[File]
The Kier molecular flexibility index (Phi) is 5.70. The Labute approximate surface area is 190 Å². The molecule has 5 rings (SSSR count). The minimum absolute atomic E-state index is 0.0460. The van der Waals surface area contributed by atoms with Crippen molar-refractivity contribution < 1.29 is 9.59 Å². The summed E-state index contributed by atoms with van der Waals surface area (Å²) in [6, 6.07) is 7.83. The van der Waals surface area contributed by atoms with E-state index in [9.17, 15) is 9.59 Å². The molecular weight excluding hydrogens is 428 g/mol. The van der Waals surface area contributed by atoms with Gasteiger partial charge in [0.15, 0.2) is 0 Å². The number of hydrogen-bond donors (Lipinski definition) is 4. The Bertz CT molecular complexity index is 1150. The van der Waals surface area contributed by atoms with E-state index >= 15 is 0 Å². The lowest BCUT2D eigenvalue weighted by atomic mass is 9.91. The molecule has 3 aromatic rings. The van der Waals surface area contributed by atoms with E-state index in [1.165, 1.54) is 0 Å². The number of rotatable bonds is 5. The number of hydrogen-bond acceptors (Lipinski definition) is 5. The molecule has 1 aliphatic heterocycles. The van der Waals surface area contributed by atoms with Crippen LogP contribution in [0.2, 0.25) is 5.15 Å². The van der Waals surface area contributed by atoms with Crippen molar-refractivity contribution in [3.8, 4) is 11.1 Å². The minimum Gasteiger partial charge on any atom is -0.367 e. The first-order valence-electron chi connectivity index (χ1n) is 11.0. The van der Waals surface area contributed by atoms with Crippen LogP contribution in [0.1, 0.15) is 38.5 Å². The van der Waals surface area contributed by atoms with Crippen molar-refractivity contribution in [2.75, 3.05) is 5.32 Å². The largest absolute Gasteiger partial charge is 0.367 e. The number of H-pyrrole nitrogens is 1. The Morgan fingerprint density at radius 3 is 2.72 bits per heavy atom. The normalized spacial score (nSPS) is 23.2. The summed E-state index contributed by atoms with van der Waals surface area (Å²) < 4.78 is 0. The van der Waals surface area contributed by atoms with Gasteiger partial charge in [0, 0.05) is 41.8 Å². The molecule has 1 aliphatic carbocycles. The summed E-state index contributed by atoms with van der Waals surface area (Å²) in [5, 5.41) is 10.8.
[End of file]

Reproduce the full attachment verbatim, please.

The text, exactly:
The Kier molecular flexibility index (Phi) is 5.70. The Labute approximate surface area is 190 Å². The molecule has 5 rings (SSSR count). The minimum absolute atomic E-state index is 0.0460. The van der Waals surface area contributed by atoms with Crippen molar-refractivity contribution < 1.29 is 9.59 Å². The summed E-state index contributed by atoms with van der Waals surface area (Å²) in [6, 6.07) is 7.83. The van der Waals surface area contributed by atoms with E-state index in [9.17, 15) is 9.59 Å². The molecular weight excluding hydrogens is 428 g/mol. The van der Waals surface area contributed by atoms with Gasteiger partial charge in [0.15, 0.2) is 0 Å². The number of hydrogen-bond donors (Lipinski definition) is 4. The Bertz CT molecular complexity index is 1150. The van der Waals surface area contributed by atoms with E-state index >= 15 is 0 Å². The lowest BCUT2D eigenvalue weighted by atomic mass is 9.91. The molecule has 3 aromatic rings. The van der Waals surface area contributed by atoms with E-state index in [1.165, 1.54) is 0 Å². The number of rotatable bonds is 5. The number of hydrogen-bond acceptors (Lipinski definition) is 5. The molecule has 1 aliphatic heterocycles. The van der Waals surface area contributed by atoms with Crippen LogP contribution in [0.2, 0.25) is 5.15 Å². The van der Waals surface area contributed by atoms with Crippen molar-refractivity contribution in [3.8, 4) is 11.1 Å². The minimum Gasteiger partial charge on any atom is -0.367 e. The first-order valence-electron chi connectivity index (χ1n) is 11.0. The van der Waals surface area contributed by atoms with Crippen LogP contribution in [0.1, 0.15) is 38.5 Å². The van der Waals surface area contributed by atoms with Crippen molar-refractivity contribution in [2.75, 3.05) is 5.32 Å². The largest absolute Gasteiger partial charge is 0.367 e. The number of H-pyrrole nitrogens is 1. The Morgan fingerprint density at radius 3 is 2.72 bits per heavy atom. The normalized spacial score (nSPS) is 23.2. The summed E-state index contributed by atoms with van der Waals surface area (Å²) < 4.78 is 0. The van der Waals surface area contributed by atoms with Gasteiger partial charge in [0, 0.05) is 41.8 Å². The molecule has 1 aliphatic carbocycles. The summed E-state index contributed by atoms with van der Waals surface area (Å²) in [5, 5.41) is 10.8.